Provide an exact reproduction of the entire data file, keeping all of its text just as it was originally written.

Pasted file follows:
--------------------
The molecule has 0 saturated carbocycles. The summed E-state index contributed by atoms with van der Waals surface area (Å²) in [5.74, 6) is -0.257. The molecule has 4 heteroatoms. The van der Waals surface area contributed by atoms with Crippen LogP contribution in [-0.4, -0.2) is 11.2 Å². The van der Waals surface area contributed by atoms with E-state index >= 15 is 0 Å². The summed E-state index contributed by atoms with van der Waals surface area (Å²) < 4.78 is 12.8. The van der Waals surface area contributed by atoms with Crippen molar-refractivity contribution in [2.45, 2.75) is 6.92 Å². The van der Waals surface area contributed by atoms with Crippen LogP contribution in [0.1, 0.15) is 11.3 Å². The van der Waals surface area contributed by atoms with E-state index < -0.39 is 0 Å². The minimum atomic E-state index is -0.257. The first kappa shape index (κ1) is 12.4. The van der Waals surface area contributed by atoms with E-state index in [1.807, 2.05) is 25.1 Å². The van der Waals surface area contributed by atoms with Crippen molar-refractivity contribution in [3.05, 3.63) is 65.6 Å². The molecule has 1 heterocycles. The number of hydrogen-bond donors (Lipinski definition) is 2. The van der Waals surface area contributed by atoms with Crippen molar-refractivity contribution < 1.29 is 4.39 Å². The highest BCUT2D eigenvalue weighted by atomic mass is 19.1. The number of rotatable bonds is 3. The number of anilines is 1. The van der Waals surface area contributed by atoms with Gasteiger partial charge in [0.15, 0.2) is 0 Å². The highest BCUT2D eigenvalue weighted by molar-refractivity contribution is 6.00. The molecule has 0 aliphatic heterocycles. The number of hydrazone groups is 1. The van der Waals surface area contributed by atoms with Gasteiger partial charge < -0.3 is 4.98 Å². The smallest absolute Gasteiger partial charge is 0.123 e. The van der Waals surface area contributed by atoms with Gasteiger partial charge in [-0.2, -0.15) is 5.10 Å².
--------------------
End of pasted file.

The molecule has 0 saturated carbocycles. The summed E-state index contributed by atoms with van der Waals surface area (Å²) in [5.74, 6) is -0.257. The molecule has 4 heteroatoms. The van der Waals surface area contributed by atoms with Crippen LogP contribution in [-0.4, -0.2) is 11.2 Å². The van der Waals surface area contributed by atoms with E-state index >= 15 is 0 Å². The summed E-state index contributed by atoms with van der Waals surface area (Å²) < 4.78 is 12.8. The van der Waals surface area contributed by atoms with Crippen molar-refractivity contribution in [2.45, 2.75) is 6.92 Å². The van der Waals surface area contributed by atoms with Crippen LogP contribution in [0.1, 0.15) is 11.3 Å². The van der Waals surface area contributed by atoms with E-state index < -0.39 is 0 Å². The minimum atomic E-state index is -0.257. The first kappa shape index (κ1) is 12.4. The van der Waals surface area contributed by atoms with E-state index in [1.807, 2.05) is 25.1 Å². The van der Waals surface area contributed by atoms with Crippen molar-refractivity contribution in [3.05, 3.63) is 65.6 Å². The molecule has 1 heterocycles. The number of hydrogen-bond donors (Lipinski definition) is 2. The van der Waals surface area contributed by atoms with Crippen molar-refractivity contribution < 1.29 is 4.39 Å². The highest BCUT2D eigenvalue weighted by atomic mass is 19.1. The number of rotatable bonds is 3. The number of anilines is 1. The van der Waals surface area contributed by atoms with Gasteiger partial charge in [0.15, 0.2) is 0 Å². The highest BCUT2D eigenvalue weighted by molar-refractivity contribution is 6.00. The molecule has 0 aliphatic heterocycles. The number of hydrazone groups is 1. The van der Waals surface area contributed by atoms with Gasteiger partial charge < -0.3 is 4.98 Å². The smallest absolute Gasteiger partial charge is 0.123 e. The van der Waals surface area contributed by atoms with Gasteiger partial charge in [-0.2, -0.15) is 5.10 Å².